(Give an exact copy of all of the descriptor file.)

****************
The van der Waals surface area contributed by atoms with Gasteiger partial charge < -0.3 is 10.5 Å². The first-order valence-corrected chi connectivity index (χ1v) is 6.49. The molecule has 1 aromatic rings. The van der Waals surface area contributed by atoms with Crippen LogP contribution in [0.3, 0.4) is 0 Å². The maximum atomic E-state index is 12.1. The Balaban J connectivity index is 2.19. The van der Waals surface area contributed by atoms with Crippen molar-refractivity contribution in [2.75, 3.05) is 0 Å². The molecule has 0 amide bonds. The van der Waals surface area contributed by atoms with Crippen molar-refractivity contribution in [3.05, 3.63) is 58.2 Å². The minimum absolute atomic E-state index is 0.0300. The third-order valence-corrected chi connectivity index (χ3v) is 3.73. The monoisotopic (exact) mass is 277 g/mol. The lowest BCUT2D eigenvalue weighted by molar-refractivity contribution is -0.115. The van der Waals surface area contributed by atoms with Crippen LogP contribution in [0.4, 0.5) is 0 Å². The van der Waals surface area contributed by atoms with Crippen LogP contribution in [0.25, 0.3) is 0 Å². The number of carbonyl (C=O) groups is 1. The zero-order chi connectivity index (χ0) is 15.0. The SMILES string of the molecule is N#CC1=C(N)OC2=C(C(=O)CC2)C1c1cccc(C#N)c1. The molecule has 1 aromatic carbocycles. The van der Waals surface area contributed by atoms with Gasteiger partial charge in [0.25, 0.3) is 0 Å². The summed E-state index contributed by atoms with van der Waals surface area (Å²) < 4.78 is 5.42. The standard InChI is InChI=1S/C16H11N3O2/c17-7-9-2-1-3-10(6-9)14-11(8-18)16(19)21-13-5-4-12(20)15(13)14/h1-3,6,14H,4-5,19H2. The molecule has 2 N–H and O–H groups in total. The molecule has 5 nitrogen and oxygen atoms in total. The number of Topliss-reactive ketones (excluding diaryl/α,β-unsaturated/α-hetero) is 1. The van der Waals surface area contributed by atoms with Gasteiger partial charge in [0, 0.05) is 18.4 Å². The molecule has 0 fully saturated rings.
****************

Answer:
The van der Waals surface area contributed by atoms with Gasteiger partial charge < -0.3 is 10.5 Å². The first-order valence-corrected chi connectivity index (χ1v) is 6.49. The molecule has 1 aromatic rings. The van der Waals surface area contributed by atoms with Crippen LogP contribution in [0.3, 0.4) is 0 Å². The maximum atomic E-state index is 12.1. The Balaban J connectivity index is 2.19. The van der Waals surface area contributed by atoms with Crippen molar-refractivity contribution in [2.75, 3.05) is 0 Å². The molecule has 0 amide bonds. The van der Waals surface area contributed by atoms with Crippen molar-refractivity contribution in [3.05, 3.63) is 58.2 Å². The minimum absolute atomic E-state index is 0.0300. The third-order valence-corrected chi connectivity index (χ3v) is 3.73. The monoisotopic (exact) mass is 277 g/mol. The lowest BCUT2D eigenvalue weighted by molar-refractivity contribution is -0.115. The van der Waals surface area contributed by atoms with Crippen LogP contribution in [0.4, 0.5) is 0 Å². The van der Waals surface area contributed by atoms with Crippen LogP contribution in [0.25, 0.3) is 0 Å². The number of carbonyl (C=O) groups is 1. The zero-order chi connectivity index (χ0) is 15.0. The SMILES string of the molecule is N#CC1=C(N)OC2=C(C(=O)CC2)C1c1cccc(C#N)c1. The molecule has 1 aromatic carbocycles. The van der Waals surface area contributed by atoms with Gasteiger partial charge in [0.25, 0.3) is 0 Å². The summed E-state index contributed by atoms with van der Waals surface area (Å²) < 4.78 is 5.42. The standard InChI is InChI=1S/C16H11N3O2/c17-7-9-2-1-3-10(6-9)14-11(8-18)16(19)21-13-5-4-12(20)15(13)14/h1-3,6,14H,4-5,19H2. The molecule has 2 N–H and O–H groups in total. The molecule has 5 nitrogen and oxygen atoms in total. The number of Topliss-reactive ketones (excluding diaryl/α,β-unsaturated/α-hetero) is 1. The van der Waals surface area contributed by atoms with Gasteiger partial charge in [0, 0.05) is 18.4 Å². The molecule has 0 fully saturated rings.